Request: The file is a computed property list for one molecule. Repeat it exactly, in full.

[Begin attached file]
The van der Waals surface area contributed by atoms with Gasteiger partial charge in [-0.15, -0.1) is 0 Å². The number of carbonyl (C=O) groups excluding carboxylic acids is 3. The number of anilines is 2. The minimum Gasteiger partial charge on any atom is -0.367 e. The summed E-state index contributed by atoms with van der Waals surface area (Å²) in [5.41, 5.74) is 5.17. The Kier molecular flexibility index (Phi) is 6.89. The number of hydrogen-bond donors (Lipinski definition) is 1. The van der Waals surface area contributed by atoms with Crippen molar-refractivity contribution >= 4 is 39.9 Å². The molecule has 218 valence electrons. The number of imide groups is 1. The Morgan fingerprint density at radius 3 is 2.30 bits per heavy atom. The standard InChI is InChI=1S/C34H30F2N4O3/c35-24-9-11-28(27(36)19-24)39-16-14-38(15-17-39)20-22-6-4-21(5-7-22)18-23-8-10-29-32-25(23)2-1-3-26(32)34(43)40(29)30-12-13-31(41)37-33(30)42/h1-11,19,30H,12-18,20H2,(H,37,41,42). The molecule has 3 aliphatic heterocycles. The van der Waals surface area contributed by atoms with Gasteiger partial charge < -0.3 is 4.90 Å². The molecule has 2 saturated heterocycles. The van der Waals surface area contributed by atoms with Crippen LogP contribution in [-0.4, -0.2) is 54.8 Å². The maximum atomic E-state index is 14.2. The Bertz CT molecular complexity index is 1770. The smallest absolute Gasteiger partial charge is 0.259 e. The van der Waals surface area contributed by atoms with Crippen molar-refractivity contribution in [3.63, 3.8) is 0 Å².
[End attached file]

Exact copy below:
The van der Waals surface area contributed by atoms with Gasteiger partial charge in [-0.15, -0.1) is 0 Å². The number of carbonyl (C=O) groups excluding carboxylic acids is 3. The number of anilines is 2. The minimum Gasteiger partial charge on any atom is -0.367 e. The summed E-state index contributed by atoms with van der Waals surface area (Å²) in [5.41, 5.74) is 5.17. The Kier molecular flexibility index (Phi) is 6.89. The number of hydrogen-bond donors (Lipinski definition) is 1. The van der Waals surface area contributed by atoms with Crippen molar-refractivity contribution >= 4 is 39.9 Å². The molecule has 218 valence electrons. The number of imide groups is 1. The Morgan fingerprint density at radius 3 is 2.30 bits per heavy atom. The standard InChI is InChI=1S/C34H30F2N4O3/c35-24-9-11-28(27(36)19-24)39-16-14-38(15-17-39)20-22-6-4-21(5-7-22)18-23-8-10-29-32-25(23)2-1-3-26(32)34(43)40(29)30-12-13-31(41)37-33(30)42/h1-11,19,30H,12-18,20H2,(H,37,41,42). The molecule has 3 aliphatic heterocycles. The van der Waals surface area contributed by atoms with Gasteiger partial charge < -0.3 is 4.90 Å². The molecule has 2 saturated heterocycles. The van der Waals surface area contributed by atoms with Crippen LogP contribution in [-0.4, -0.2) is 54.8 Å². The maximum atomic E-state index is 14.2. The Bertz CT molecular complexity index is 1770. The smallest absolute Gasteiger partial charge is 0.259 e. The van der Waals surface area contributed by atoms with Crippen molar-refractivity contribution in [3.63, 3.8) is 0 Å².